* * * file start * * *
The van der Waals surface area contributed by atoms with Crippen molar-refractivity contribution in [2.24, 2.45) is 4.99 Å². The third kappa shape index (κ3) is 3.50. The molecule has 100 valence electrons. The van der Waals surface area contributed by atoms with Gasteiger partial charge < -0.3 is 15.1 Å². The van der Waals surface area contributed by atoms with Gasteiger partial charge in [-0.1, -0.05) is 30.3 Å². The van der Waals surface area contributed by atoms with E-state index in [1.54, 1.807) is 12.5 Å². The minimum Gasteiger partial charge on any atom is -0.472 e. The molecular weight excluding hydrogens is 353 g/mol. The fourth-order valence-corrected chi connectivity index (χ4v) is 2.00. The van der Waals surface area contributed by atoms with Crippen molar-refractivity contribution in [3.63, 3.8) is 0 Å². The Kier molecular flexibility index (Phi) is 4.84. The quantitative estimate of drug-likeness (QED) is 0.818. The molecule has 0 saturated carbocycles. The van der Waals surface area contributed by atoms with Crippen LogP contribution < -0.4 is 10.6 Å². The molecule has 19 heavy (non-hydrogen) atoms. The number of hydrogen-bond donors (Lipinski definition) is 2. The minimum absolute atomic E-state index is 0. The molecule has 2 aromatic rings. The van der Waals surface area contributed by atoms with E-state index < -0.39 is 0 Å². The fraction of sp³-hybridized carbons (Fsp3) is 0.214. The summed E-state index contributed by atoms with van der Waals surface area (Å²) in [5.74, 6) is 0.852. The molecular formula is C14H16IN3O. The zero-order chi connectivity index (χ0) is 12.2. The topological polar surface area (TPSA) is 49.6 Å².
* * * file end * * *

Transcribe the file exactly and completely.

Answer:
The van der Waals surface area contributed by atoms with Crippen molar-refractivity contribution in [2.24, 2.45) is 4.99 Å². The third kappa shape index (κ3) is 3.50. The molecule has 100 valence electrons. The van der Waals surface area contributed by atoms with Gasteiger partial charge < -0.3 is 15.1 Å². The van der Waals surface area contributed by atoms with Gasteiger partial charge in [-0.1, -0.05) is 30.3 Å². The van der Waals surface area contributed by atoms with E-state index in [1.54, 1.807) is 12.5 Å². The minimum Gasteiger partial charge on any atom is -0.472 e. The molecular weight excluding hydrogens is 353 g/mol. The fourth-order valence-corrected chi connectivity index (χ4v) is 2.00. The van der Waals surface area contributed by atoms with Crippen molar-refractivity contribution in [3.63, 3.8) is 0 Å². The Kier molecular flexibility index (Phi) is 4.84. The quantitative estimate of drug-likeness (QED) is 0.818. The molecule has 0 saturated carbocycles. The van der Waals surface area contributed by atoms with Crippen LogP contribution < -0.4 is 10.6 Å². The molecule has 19 heavy (non-hydrogen) atoms. The number of hydrogen-bond donors (Lipinski definition) is 2. The minimum absolute atomic E-state index is 0. The molecule has 2 aromatic rings. The van der Waals surface area contributed by atoms with E-state index < -0.39 is 0 Å². The fraction of sp³-hybridized carbons (Fsp3) is 0.214. The summed E-state index contributed by atoms with van der Waals surface area (Å²) in [5.74, 6) is 0.852. The molecular formula is C14H16IN3O. The zero-order chi connectivity index (χ0) is 12.2. The topological polar surface area (TPSA) is 49.6 Å².